Edwards, America Prefer Simple Stories
Last week in his little post-caucus speech, John Edwards made mention of Nataline Sarkisyan, the California girl whose insurance company denied her a liver transplant until she was basically almost dead. After hearing that, Nataline's grieving family called the campaign and, this weekend, stumped for him in New Hampshire. Is it more complicated then it sounds? The Wall Street Journal says yes. Does anyone care? Probably not.
So Nataline had a bone marrow transplant to combat leukemia, shortly after which her liver failed and she slipped into a coma. Her doctors recommended a liver transplant, Cigna denied it on the advice of their medical professionals, her family appealed and contacted the media and Cigna reversed its position too late to help Nataline and she died. Or, that's the bare outlines of the story Edwards and the family tell.
Actually, Nataline's father's company was self-insured, and Cigna only administered the plan -- which technically means that they, like, recommended denying it but the insurance "company" is Grigor Sarkisyan's employer. When Cigna offered to pay for the operation, they weren't actually reversing the insurance decision, but the PR side of the company probably was willing to spend the money on the surgery to make the problem go away (a little late to the game, guys) despite not actually being the insurer. Since the brouhaha, a number of other doctors and biomedical ethicists have weighed in pointing out that very few public health systems would have paid for the surgery, which was incredibly expensive and might have prolonged but not saved her life (if the surgery itself didn't kill her, because she was rather sick at the time). So, it's not exactly as simple and clear-cut at Edwards is making it, though it makes a great story, which is why he keeps telling it. Also, I think it might sort of be kind of shitty to take her grieving family on the campaign trail to try to drum up votes, but that's maybe just me. They're obviously more than willing to be used by the Edwards campaign if it gives them a platform to talk about how Cigna killed their daughter.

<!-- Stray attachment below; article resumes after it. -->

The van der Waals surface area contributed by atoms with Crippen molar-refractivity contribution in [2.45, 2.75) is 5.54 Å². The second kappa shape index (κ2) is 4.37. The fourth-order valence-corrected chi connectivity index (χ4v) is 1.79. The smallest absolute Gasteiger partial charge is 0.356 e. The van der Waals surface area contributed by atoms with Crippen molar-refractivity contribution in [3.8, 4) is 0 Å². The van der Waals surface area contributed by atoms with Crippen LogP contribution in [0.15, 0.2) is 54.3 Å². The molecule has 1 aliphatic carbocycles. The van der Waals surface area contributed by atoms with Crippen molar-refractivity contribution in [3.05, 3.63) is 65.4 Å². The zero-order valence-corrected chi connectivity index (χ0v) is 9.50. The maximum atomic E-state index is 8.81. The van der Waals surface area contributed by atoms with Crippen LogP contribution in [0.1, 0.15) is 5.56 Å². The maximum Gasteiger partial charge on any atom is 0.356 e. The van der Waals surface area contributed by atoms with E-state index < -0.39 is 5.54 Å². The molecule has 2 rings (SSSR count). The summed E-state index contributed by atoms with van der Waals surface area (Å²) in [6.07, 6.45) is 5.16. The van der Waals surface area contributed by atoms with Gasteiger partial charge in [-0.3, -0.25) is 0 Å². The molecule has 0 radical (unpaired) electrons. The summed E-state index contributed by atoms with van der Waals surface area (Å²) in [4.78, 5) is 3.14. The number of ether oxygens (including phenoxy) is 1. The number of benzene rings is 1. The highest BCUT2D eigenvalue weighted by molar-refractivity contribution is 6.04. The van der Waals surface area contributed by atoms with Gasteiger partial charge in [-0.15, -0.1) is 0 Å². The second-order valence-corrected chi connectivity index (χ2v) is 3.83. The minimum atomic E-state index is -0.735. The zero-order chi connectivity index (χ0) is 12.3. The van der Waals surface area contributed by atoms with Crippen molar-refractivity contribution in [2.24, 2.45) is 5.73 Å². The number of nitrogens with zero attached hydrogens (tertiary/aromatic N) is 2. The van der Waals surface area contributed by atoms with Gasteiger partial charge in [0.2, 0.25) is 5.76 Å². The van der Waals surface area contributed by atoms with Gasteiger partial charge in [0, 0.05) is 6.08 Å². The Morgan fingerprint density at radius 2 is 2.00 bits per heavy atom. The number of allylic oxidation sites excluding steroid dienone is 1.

Cigna, by the way, has no idea why this has become a campaign issue, which I guess means every single fucking person at the company besides the PR guy who was like "For Chrissakes, pay for the fucking surgery already before we get hammered any more" doesn't realize that pretty much the entire country hates health insurance companies for doing this shit all the time.
A Medical Case Becomes Political [Wall Street Journal]